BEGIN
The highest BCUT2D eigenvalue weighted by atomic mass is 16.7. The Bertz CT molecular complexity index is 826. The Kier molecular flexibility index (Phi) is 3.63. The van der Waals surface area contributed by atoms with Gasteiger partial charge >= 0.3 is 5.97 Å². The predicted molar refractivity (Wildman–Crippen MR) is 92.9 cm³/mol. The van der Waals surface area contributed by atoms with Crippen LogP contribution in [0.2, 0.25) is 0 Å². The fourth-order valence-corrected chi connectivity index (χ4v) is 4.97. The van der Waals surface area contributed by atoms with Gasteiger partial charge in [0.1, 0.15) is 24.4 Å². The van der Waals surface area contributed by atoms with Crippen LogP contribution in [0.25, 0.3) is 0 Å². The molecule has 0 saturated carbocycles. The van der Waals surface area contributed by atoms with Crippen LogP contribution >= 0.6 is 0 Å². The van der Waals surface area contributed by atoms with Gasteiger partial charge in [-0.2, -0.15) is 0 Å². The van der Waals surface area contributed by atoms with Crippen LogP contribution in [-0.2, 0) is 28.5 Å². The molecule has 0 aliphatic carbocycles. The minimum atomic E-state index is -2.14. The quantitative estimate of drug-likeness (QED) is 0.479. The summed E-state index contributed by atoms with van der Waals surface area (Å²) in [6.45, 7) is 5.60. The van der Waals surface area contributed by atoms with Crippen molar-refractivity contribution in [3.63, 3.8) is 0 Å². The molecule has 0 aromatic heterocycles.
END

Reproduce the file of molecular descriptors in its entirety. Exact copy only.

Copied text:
The highest BCUT2D eigenvalue weighted by atomic mass is 16.7. The Bertz CT molecular complexity index is 826. The Kier molecular flexibility index (Phi) is 3.63. The van der Waals surface area contributed by atoms with Gasteiger partial charge >= 0.3 is 5.97 Å². The predicted molar refractivity (Wildman–Crippen MR) is 92.9 cm³/mol. The van der Waals surface area contributed by atoms with Crippen LogP contribution in [0.2, 0.25) is 0 Å². The fourth-order valence-corrected chi connectivity index (χ4v) is 4.97. The van der Waals surface area contributed by atoms with Gasteiger partial charge in [0.1, 0.15) is 24.4 Å². The van der Waals surface area contributed by atoms with Crippen LogP contribution in [0.25, 0.3) is 0 Å². The molecule has 0 saturated carbocycles. The van der Waals surface area contributed by atoms with Crippen LogP contribution >= 0.6 is 0 Å². The van der Waals surface area contributed by atoms with Gasteiger partial charge in [-0.2, -0.15) is 0 Å². The van der Waals surface area contributed by atoms with Crippen LogP contribution in [-0.2, 0) is 28.5 Å². The molecule has 0 aliphatic carbocycles. The minimum atomic E-state index is -2.14. The quantitative estimate of drug-likeness (QED) is 0.479. The summed E-state index contributed by atoms with van der Waals surface area (Å²) in [6.45, 7) is 5.60. The van der Waals surface area contributed by atoms with Crippen molar-refractivity contribution in [3.63, 3.8) is 0 Å². The molecule has 0 aromatic heterocycles.